KUALA LUMPUR (AFP, The Star/Asia News Network) - The Malaysia government on Monday (Nov 2) rebutted a UN body's opinion that that former Malaysian opposition leader Anwar Ibrahim has been jailed illegally, saying that Anwar was convicted of a crime and the case was not political.
"The final verdict in this case was reached by the courts after exhaustive and comprehensive legal process had been followed over many years," the Prime Minister's Office said in a statement
"The Federal Court judges will have upheld the Court of Appeal’s guilty verdict only after considering all the evidence," said the PMO.
Anwar, 68, was jailed in February for five years after being convicted for sodomising a male aide. He denies the charge, calling it a frame-up by Malaysia’s long-ruling government to cripple a resurgent opposition.
The UN Working Group on Arbitrary Detention concluded that Anwar was denied a fair trial and that the charges were pursued for political reasons, according to a copy of the opinion released on Monday by his family.
"The Working Group considers that the adequate remedy would be to release Mr Ibrahim immediately, and ensure that his political rights that were removed based on his arbitrary detention be reinstated," said the opinion, dated Sept 15.
It also said Anwar's treatment in prison violates international prohibitions against "torture or other cruel, inhuman or degrading treatment".
Anwar's family has complained that he is being held in a filthy cell with only a thin foam mattress despite chronic back trouble, and has been denied adequate medical care for a host of ailments include erratic blood pressure and a shoulder ailment.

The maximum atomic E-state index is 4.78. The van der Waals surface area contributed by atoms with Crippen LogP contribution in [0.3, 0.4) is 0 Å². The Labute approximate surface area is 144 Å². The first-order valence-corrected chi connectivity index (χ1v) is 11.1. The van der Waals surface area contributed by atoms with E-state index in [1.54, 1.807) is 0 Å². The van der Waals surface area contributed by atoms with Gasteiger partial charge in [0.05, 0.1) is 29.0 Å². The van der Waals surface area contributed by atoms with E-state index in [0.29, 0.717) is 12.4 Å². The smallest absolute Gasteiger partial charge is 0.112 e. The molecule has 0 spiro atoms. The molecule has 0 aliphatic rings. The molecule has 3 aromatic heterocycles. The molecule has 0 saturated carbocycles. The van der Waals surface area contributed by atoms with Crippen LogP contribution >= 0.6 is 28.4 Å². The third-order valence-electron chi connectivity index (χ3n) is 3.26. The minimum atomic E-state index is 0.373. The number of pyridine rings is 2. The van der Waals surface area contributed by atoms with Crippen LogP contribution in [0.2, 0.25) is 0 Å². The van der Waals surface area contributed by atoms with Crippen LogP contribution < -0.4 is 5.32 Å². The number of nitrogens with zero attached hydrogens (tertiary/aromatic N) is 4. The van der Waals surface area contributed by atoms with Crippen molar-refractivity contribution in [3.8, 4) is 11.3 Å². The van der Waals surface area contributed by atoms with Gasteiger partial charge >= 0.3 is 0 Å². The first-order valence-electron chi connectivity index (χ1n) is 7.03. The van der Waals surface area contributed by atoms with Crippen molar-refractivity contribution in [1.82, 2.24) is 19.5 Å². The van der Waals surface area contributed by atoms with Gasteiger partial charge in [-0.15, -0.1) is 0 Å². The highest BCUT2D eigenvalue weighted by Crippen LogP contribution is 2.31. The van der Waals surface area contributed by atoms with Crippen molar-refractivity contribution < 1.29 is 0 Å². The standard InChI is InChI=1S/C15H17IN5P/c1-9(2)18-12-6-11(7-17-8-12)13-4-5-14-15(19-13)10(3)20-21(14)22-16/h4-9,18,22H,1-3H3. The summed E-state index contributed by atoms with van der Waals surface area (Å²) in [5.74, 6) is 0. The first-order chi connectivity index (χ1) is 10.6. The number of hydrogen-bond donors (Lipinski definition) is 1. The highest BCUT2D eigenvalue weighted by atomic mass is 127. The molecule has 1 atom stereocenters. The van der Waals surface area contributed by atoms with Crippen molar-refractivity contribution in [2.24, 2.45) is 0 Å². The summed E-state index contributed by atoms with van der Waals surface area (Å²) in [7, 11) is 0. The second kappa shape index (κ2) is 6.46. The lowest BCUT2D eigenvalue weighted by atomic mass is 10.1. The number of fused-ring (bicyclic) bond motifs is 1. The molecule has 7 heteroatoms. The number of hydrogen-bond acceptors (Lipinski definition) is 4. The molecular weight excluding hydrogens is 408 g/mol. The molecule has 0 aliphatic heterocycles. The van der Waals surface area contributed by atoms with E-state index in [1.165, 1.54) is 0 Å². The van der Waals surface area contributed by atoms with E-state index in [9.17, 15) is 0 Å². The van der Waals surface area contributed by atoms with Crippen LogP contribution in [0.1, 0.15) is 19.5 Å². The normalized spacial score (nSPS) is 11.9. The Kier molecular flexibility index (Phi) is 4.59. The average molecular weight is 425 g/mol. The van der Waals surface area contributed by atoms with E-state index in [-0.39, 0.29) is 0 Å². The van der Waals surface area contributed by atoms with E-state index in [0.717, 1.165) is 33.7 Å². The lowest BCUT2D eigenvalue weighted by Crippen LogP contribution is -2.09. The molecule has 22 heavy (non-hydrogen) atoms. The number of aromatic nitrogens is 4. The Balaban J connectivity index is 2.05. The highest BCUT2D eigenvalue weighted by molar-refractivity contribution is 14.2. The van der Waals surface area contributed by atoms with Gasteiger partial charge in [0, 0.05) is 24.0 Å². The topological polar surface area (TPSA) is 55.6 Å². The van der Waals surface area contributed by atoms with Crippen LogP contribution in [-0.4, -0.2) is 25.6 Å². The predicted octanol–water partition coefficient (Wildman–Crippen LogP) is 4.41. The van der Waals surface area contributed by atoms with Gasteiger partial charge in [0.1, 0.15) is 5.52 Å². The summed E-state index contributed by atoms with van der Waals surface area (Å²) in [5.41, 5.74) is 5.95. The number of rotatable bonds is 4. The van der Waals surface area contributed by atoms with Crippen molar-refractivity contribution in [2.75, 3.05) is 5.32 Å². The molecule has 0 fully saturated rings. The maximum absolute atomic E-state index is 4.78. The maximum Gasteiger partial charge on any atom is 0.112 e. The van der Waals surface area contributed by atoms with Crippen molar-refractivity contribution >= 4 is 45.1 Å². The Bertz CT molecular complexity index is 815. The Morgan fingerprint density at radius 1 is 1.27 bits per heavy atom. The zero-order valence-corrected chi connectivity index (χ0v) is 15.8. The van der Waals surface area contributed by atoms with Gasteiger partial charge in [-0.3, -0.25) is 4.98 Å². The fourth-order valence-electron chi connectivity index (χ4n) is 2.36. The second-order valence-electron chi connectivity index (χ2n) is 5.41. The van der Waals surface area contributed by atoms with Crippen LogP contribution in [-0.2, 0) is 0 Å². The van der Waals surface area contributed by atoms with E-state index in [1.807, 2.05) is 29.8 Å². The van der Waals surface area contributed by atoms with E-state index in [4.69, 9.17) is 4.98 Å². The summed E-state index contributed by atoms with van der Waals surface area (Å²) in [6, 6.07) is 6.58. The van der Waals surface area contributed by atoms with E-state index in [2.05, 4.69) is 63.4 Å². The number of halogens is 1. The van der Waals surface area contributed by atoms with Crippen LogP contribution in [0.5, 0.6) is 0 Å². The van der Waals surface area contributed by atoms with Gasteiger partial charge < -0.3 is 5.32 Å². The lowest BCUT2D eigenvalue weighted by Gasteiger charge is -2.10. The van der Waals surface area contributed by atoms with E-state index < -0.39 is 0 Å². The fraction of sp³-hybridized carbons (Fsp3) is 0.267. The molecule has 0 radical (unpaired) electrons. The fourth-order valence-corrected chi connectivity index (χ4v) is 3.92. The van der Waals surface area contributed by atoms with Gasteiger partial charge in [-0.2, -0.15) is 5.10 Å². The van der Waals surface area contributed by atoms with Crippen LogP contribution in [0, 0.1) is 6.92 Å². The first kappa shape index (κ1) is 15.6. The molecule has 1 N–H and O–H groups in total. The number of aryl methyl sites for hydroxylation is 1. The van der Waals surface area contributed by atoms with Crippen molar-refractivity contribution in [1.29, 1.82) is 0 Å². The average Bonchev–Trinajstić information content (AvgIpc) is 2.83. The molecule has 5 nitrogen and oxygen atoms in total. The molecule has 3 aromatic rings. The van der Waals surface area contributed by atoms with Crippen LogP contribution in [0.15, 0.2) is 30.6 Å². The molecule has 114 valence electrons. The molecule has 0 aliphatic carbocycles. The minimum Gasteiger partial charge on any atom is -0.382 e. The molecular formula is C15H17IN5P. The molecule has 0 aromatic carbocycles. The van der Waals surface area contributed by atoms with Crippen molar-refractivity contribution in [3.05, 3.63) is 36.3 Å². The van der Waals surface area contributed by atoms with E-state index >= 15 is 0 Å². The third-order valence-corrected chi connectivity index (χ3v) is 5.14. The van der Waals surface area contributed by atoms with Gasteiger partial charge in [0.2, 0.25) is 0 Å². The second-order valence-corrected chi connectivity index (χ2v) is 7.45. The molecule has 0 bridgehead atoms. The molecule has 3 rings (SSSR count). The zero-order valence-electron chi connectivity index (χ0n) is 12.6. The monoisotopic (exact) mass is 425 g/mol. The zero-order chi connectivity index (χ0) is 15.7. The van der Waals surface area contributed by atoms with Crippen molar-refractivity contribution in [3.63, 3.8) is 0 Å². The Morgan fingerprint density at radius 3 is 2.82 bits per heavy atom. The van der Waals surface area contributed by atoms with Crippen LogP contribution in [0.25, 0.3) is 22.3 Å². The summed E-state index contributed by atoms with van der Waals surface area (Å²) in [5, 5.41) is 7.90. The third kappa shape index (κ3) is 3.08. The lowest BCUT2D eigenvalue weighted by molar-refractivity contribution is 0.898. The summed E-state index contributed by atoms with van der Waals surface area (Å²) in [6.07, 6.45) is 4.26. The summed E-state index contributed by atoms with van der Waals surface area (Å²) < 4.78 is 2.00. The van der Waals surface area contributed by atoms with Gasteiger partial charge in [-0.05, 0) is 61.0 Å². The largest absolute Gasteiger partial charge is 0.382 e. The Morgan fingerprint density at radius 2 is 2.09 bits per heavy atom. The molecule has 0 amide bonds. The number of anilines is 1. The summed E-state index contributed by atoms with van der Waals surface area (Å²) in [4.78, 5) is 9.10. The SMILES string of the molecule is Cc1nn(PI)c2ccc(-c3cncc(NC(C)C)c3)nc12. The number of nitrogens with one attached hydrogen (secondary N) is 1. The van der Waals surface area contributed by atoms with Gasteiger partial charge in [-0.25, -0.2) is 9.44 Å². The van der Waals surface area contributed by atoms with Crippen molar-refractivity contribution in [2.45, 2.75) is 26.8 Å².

"I am deeply grateful that the United Nations has called for Anwar's release," said Ms Nurul Izzah Anwar, the former opposition leader's daughter and a Member of Parliament.
"Its strong stance in solidarity with my father sends a clear and unequivocal message to Prime Minister Najib Razak, and ensures that the sharp decline in human rights under his administration will not go unnoticed."
The PMO said in its statement that Malaysia has an independent judiciary and the government does not have the power or authority to overrule the decisions of the courts.
The UN working group is a five-member body currently comprised of experts from Australia, Benin, Mexico, South Korea and Ukraine.
The case is the second such disputed conviction for Anwar, a former deputy prime minister who was ousted from the ruling party in a late 1990s power struggle and jailed on sodomy and corruption charges widely viewed as politically motivated.
After his release in 2004, he helped unite Malaysia's previously divided opposition into a formidable alliance.
His latest conviction has been criticised by the United States - which said it raised questions over rule of law - as well as other nations and international human rights groups.